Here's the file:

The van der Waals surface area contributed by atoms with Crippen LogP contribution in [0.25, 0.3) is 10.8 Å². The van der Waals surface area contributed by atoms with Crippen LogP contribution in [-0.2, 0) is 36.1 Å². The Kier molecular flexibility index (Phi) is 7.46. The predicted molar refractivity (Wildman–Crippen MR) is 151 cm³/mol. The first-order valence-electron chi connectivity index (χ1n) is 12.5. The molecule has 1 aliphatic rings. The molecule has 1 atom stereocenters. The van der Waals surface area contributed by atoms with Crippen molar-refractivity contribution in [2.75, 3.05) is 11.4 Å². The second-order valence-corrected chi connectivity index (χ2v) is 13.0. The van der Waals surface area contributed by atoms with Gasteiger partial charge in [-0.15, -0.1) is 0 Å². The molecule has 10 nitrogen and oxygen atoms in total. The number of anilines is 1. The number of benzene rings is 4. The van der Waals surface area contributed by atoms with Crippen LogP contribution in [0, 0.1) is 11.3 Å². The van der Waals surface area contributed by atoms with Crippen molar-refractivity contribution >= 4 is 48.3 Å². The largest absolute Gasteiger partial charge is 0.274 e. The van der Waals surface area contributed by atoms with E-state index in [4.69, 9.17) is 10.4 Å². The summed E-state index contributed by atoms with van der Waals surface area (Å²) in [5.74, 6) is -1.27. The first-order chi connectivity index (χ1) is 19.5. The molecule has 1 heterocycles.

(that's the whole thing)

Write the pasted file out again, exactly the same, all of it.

The van der Waals surface area contributed by atoms with Crippen LogP contribution in [0.25, 0.3) is 10.8 Å². The van der Waals surface area contributed by atoms with Crippen LogP contribution in [-0.2, 0) is 36.1 Å². The Kier molecular flexibility index (Phi) is 7.46. The predicted molar refractivity (Wildman–Crippen MR) is 151 cm³/mol. The first-order valence-electron chi connectivity index (χ1n) is 12.5. The molecule has 1 aliphatic rings. The molecule has 1 atom stereocenters. The van der Waals surface area contributed by atoms with Crippen molar-refractivity contribution in [2.75, 3.05) is 11.4 Å². The second-order valence-corrected chi connectivity index (χ2v) is 13.0. The van der Waals surface area contributed by atoms with Gasteiger partial charge in [-0.15, -0.1) is 0 Å². The molecule has 10 nitrogen and oxygen atoms in total. The number of anilines is 1. The number of benzene rings is 4. The van der Waals surface area contributed by atoms with Crippen LogP contribution in [0, 0.1) is 11.3 Å². The van der Waals surface area contributed by atoms with Crippen molar-refractivity contribution >= 4 is 48.3 Å². The largest absolute Gasteiger partial charge is 0.274 e. The van der Waals surface area contributed by atoms with E-state index in [4.69, 9.17) is 10.4 Å². The summed E-state index contributed by atoms with van der Waals surface area (Å²) in [5.74, 6) is -1.27. The first-order chi connectivity index (χ1) is 19.5. The molecule has 1 heterocycles.